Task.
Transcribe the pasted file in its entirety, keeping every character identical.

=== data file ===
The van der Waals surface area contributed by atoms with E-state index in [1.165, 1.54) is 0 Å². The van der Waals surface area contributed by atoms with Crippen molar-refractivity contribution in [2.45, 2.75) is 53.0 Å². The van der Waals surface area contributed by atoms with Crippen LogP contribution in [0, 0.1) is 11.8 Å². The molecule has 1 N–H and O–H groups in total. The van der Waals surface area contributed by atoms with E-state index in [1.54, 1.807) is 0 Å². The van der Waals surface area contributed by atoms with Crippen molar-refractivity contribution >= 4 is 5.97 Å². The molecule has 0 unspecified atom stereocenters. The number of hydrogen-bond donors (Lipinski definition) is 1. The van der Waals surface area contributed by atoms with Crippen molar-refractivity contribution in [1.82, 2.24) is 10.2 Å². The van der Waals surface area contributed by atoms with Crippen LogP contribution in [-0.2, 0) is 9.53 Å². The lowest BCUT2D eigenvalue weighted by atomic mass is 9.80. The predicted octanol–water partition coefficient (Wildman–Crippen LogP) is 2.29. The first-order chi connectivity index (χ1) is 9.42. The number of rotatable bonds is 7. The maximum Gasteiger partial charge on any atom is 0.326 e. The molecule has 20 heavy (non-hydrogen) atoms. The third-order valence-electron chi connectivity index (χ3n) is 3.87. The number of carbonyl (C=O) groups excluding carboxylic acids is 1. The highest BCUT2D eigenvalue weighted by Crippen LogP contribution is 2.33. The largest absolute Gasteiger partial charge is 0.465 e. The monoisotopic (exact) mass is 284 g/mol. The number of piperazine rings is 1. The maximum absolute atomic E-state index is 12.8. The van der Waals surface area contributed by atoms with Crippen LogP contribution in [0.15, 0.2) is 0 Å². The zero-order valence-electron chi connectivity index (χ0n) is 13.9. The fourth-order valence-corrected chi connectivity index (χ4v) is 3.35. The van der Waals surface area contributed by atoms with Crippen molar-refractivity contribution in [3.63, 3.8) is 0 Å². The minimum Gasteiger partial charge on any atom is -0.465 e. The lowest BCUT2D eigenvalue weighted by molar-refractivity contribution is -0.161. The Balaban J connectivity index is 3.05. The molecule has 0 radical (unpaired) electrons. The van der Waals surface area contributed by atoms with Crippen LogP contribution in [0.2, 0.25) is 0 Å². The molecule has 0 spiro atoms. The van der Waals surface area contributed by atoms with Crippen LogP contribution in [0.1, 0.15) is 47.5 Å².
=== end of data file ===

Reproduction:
The van der Waals surface area contributed by atoms with E-state index in [1.165, 1.54) is 0 Å². The van der Waals surface area contributed by atoms with Crippen molar-refractivity contribution in [2.45, 2.75) is 53.0 Å². The van der Waals surface area contributed by atoms with Crippen LogP contribution in [0, 0.1) is 11.8 Å². The molecule has 1 N–H and O–H groups in total. The van der Waals surface area contributed by atoms with E-state index in [1.54, 1.807) is 0 Å². The van der Waals surface area contributed by atoms with Crippen molar-refractivity contribution >= 4 is 5.97 Å². The molecule has 0 unspecified atom stereocenters. The number of hydrogen-bond donors (Lipinski definition) is 1. The van der Waals surface area contributed by atoms with Crippen molar-refractivity contribution in [1.82, 2.24) is 10.2 Å². The van der Waals surface area contributed by atoms with Crippen LogP contribution in [-0.2, 0) is 9.53 Å². The lowest BCUT2D eigenvalue weighted by atomic mass is 9.80. The predicted octanol–water partition coefficient (Wildman–Crippen LogP) is 2.29. The first-order chi connectivity index (χ1) is 9.42. The number of rotatable bonds is 7. The maximum Gasteiger partial charge on any atom is 0.326 e. The molecule has 20 heavy (non-hydrogen) atoms. The third-order valence-electron chi connectivity index (χ3n) is 3.87. The number of carbonyl (C=O) groups excluding carboxylic acids is 1. The highest BCUT2D eigenvalue weighted by Crippen LogP contribution is 2.33. The largest absolute Gasteiger partial charge is 0.465 e. The monoisotopic (exact) mass is 284 g/mol. The number of piperazine rings is 1. The maximum absolute atomic E-state index is 12.8. The van der Waals surface area contributed by atoms with Crippen LogP contribution in [0.15, 0.2) is 0 Å². The zero-order valence-electron chi connectivity index (χ0n) is 13.9. The fourth-order valence-corrected chi connectivity index (χ4v) is 3.35. The van der Waals surface area contributed by atoms with Crippen molar-refractivity contribution in [3.63, 3.8) is 0 Å². The minimum Gasteiger partial charge on any atom is -0.465 e. The lowest BCUT2D eigenvalue weighted by molar-refractivity contribution is -0.161. The Balaban J connectivity index is 3.05. The molecule has 0 radical (unpaired) electrons. The van der Waals surface area contributed by atoms with Crippen LogP contribution in [0.2, 0.25) is 0 Å². The molecule has 0 spiro atoms. The van der Waals surface area contributed by atoms with Crippen LogP contribution in [0.1, 0.15) is 47.5 Å².